As aforementioned, I COULD NOT STOP reading this book. I had to know everything. There was so much to discover about every character, like Rebecca’s older sisters Linda and Marie, the charming Troy, and the interesting residents of the little farming town of Clayton Creek. What unfolds is not only a young woman’s journey to find closure and forgiveness with her very complex father after his death, not to mention a complicated but caring romance between her and Troy… but, mostly, a vengeful quest to uncover the “Shadow” entity that’s been stalking her, maybe even solving a fourteen-year-old murder mystery in the process. Together with Troy, Becca becomes intent upon finishing the work she learns her father had started, to find her mother’s assaulter and killer… which may also lead her to discovering who and what has been haunting her bedroom window and tormenting her with nightmares since childhood. I liked that the character of Troy was a psych major, and thus helped explain pertinent things to Becca (and the reader), such as dream interpretation and repressed memories. The murder mystery especially kept me swiping the e-pages, but I was also fascinated by Becca’s broken yet loving dysfunctional family as they coped with their father’s death, each in his or her own way.

If you like New Adult/Teen thrillers, nail-biting suspense, intriguing mystery, gentle romance, stories about families and realistic fiction, I enthusiastically suggest picking up Without Curtains. It actually reads a lot like a Sarah Dessen novel – Sarah Dessen, plus creepy murderer/stalker mystery- yes! Don’t hesitate; this is one great read.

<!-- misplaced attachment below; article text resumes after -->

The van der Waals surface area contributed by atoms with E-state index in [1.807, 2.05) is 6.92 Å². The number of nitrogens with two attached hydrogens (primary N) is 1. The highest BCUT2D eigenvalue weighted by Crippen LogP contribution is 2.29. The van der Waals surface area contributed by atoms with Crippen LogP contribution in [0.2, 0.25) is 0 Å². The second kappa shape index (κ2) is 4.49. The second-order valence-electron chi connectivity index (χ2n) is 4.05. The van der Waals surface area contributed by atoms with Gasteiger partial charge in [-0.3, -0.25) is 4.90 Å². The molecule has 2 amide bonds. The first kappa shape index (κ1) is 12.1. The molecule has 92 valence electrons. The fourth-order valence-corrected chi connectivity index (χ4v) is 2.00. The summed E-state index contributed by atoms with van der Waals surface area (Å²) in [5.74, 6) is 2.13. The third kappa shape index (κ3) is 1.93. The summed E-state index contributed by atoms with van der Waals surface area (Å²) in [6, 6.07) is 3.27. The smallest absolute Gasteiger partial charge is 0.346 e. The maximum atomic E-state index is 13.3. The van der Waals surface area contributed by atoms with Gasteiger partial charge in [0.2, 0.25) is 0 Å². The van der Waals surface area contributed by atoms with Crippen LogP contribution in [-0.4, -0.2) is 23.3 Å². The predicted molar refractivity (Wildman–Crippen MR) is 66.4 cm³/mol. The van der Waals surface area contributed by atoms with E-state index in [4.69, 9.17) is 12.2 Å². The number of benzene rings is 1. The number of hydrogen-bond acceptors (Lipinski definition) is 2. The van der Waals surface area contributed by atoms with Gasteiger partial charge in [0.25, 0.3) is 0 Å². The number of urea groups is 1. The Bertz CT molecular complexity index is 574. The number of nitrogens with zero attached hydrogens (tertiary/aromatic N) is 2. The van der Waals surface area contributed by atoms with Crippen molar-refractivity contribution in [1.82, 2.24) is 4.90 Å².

Book Review: Foreshadowed (Book 1 of the Near Deaths Series) by Holly M. Campbell

Foreshadowed is the latest 48fourteen novel by new author Holly M. Campbell, and is the best teen paranormal thriller I’ve read in a long time. It’s well-written, equally dark as it is funny, with a truly brilliant premise and a unique and interesting narrator.

The story centers around Hope, a high school junior who can read minds. This aspect of the story is well-done; the reader quickly understands both the downside and perks of Hope’s ability, and can empathize with her being considered a social outcast as such. However, Hope soon learns she’s not alone in the realm of paranormal abilities when she meets Lance, a new classmate with the ability to see how a person will die when he looks them in the eye. Since Hope can read minds, she sees her death in Lance’s thoughts when they meet. Eventually, the two will team together to try and stop her death – and the deaths of others.

Isn’t that such a freakin’ cool premise?! I think it’s brilliant. And the story delivers. I love Hope and Lance; they are both parts realistic and unusual, darkly funny and their banter felt natural. Even the secondary characters are complex, believable, and interesting to read about – especially Bryce, Hope’s shallow but caring next-door neighbor.

If you like teen paranormal thrillers with a dark edge, murder mysteries, and suspenseful books that are seamless and effortless to keep reading without putting down, I can’t recommend Foreshadowed enough. Congratulations to Campbell on her debut, and I eagerly await the next book in the Near Deaths series.